The complete ball drive can be found in this photo with a closeup in this photo. I can’t find any threads about it right now and I don’t know very much about it, save where to find these images :). You may wish to ask some of the Technokats Alums - Clark Gilbert, Austin Butler, Greg McCoy, and Kyle Gilbert come to mind - about this unique system.

The best thread to read right now is probably this one:
http://www.chiefdelphi.com/forums/showthread.php?t=18772&highlight=technokat+ball+drive , especially the summary on the first page from Andy Baker. I’ll look for the video I posted a long time ago and re-uploda it.

Speaking of ball drive, I may have just figured out a way to reinvent the wheel. Think of a stepper motor. Instead of a traditional cylindrical rotor, use a spherical one. Like a golf ball with magnets instead of dimples. Now, use two stators that are 90 degrees apart from each other such that you can rotate the sphere about the x axis and about the y-axis. Voila, compact ball drive.

Now if you’ll excuse me, I need to find a patent lawyer.

Not likely gonna need a patent for those hemispherical wheels we were working on them this summer: http://www.chiefdelphi.com/forums/showthread.php?t=40770 but take a look at what we came up with its a cool design

I don’t think you guys are understanding my point… I know about the other omnidirectional drives(thanks for the links, however, I like information). My point is a way to make other omnidirectional drive trains by using another design of omniwheel. That… was my intended purpose for the topic, to ask whether another kind of omniwheel could be made that was more… well, omni. I know that all the other drives are successful, but those innovation awards are really appealing, and I think that another omnidirectional drive train could be made with my idea. I’ve already said it a few times- rotating rollers instead of just the wheels. Basically lets you have the miniwheels have their x axis rotate, with a little modification so that it can’t rotate into the same direction as the wheel itself. This would allow there to be traction for the wheel going forward, and allow it to go any other direction without traction. That would allow wheels to face 45 degrees away from each other, , or any other degree, but not oppose each other. That would let there be more drive trains with opposing wheels. Which means more creativity.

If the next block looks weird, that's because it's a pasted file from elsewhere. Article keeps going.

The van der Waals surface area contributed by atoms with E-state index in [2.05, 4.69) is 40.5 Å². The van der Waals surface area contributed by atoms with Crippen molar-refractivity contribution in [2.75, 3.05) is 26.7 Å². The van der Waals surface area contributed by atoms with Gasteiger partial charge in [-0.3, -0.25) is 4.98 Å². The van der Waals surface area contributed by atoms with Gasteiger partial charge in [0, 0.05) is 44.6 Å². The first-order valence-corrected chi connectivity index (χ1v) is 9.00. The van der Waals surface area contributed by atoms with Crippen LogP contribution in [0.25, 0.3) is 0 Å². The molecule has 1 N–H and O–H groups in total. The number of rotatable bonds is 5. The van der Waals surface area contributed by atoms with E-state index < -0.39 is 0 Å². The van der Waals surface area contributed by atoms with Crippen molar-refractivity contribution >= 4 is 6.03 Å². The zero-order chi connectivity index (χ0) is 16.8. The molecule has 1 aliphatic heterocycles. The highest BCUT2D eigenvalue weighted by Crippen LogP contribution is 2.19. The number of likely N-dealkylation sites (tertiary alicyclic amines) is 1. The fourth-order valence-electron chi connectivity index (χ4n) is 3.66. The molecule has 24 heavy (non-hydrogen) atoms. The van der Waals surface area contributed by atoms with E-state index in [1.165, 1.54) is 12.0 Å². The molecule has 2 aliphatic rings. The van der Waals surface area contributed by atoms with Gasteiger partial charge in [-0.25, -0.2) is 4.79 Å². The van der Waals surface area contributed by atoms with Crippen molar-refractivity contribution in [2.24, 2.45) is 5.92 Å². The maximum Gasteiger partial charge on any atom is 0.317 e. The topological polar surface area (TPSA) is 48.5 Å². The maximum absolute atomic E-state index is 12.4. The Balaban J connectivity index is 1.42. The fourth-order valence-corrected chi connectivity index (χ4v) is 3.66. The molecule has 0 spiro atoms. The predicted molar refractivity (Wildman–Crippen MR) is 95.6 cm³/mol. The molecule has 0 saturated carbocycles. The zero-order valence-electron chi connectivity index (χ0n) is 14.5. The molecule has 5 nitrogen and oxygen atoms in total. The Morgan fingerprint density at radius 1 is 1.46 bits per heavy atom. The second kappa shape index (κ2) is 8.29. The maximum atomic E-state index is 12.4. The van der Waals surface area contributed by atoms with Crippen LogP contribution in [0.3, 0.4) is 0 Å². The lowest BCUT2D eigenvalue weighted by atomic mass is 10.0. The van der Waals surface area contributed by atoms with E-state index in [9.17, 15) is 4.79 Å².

What about an omni wheel but instead of having a bunch of wheels around the main one, you just have a bunch of ball bearings stuck into it.

I’m not sure if something like this exists yet, I don’t see why it shouldn’t.

I see a problem with this though. If you were able to push an omni wheel in any direction, then it wouldn’t be able to provide any traction when you rotated it with a motor. It would just spin in place.

Now, someone mentioned something about “the wheels on the bottom of teacher’s desks.”
I assume that you meant something like these:

Those are called “casters”, just for future reference.

EDIT: I just saw something about limiting the casters’ rotation as so that they don’t allow the wheel to spin in place. Ignore the second paragraph in this post.